Last month finally saw the release of Black Hammer, and to say it was worth the wait is a massive understatement. What we get from this second issue is a rather interesting look at how Gail has come to find herself trapped in the body of a ten year old, with “The Curse of Zafram” being an enjoyable read from start to finish. Not only does the creative team do an excellent job of setting the background for this character, with there being a different tone for both past and present, but they also manage to build atmosphere and emotion. They also expand on other members of this motley crew, with some of these side interactions leaving potential for further development in the future.
Jeff Lemire has done a wonderful job of introducing us to this world and the extraordinary characters at the centre of it, with his storytelling skills being at their finest over these first two issues. Whether it’s the unique nature of these characters or the mysterious background of their former superhero lives, the writer leaves us with plenty to speculate over, whilst at the same time revealing enough to add both depth and emotion. What stands out most about this issue, however, is the way Lemire takes the feisty, stubborn characteristics of Gail and gives purpose to them, showing us that eternal youth isn’t always beneficial. The letters of Todd Klein also continues to compliment the tone of the book, with the unique font for certain characters allowing them to stand out.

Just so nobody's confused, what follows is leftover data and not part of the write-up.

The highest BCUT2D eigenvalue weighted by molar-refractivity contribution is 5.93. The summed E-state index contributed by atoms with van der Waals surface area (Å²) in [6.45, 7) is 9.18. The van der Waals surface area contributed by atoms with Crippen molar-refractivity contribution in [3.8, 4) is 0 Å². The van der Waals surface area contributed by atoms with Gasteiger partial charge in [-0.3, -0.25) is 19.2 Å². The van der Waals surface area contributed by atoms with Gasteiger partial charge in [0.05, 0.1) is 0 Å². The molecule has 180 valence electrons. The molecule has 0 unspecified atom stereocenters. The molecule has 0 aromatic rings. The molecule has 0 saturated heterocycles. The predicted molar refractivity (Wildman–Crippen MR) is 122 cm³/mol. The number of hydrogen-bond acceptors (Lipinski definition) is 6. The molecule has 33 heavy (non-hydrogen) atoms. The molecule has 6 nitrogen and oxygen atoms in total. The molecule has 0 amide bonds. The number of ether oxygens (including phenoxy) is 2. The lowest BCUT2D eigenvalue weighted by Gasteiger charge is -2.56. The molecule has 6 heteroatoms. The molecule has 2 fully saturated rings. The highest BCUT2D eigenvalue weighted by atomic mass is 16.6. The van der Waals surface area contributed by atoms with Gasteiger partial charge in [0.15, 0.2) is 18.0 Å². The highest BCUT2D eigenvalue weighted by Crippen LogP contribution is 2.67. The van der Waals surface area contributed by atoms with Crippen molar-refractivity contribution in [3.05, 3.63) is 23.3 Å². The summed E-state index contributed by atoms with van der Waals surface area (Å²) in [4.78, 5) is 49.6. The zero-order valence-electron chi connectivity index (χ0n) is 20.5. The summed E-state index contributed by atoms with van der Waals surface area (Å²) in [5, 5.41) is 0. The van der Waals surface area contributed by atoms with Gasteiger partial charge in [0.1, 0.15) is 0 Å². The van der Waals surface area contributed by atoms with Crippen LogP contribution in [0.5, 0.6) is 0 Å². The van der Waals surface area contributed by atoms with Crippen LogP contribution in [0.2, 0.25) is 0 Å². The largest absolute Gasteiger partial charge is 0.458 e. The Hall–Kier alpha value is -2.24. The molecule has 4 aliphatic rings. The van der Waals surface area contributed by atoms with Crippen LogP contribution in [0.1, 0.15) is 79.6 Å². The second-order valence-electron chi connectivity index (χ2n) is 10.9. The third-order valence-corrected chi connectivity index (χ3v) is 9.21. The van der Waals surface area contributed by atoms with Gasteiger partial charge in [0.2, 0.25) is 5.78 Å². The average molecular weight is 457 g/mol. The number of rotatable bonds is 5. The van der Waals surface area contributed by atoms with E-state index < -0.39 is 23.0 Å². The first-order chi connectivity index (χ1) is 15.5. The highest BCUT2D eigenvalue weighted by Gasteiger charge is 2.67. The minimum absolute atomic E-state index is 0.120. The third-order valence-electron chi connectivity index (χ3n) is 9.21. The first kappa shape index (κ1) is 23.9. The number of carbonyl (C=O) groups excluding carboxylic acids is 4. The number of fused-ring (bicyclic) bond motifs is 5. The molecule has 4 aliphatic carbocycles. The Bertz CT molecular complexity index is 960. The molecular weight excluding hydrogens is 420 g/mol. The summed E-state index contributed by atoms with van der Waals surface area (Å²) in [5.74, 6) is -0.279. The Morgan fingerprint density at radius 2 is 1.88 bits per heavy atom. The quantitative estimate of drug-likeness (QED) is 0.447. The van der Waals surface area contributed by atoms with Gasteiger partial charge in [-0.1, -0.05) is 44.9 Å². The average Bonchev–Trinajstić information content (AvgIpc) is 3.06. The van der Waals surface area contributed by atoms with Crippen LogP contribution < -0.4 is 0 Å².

The visual side of this book are in the hands of Dean Ormston, with the work he’s been delivering over these first two issues being nothing short of sensational. Having a rather surreal texture to it, these visuals quickly draw the reader in, with the detail being extraordinary. The depth and emotion that he places in his layouts also prove to be rather impressive, with the dramatic overtones allowing for a cinematic feel to proceedings. Though all this is more than enough reasons to pick this book up for the art alone, it is the way Ormston differentiates between past and present that captivates most, with the former having a golden age tone. This is all aided beautifully by the colour palette of Dave Stewart, with the mixture of bold and sleek colours reflecting the different time periods perfectly.
Black Hammer #2 is an amazing continuation to this series, with the look into Gail’s past being enthralling to say the least. Whilst doing this, the creative team also manage to expand on a couple of other characters, whilst teasing possible directions this series can go in.
(9.5 / 10)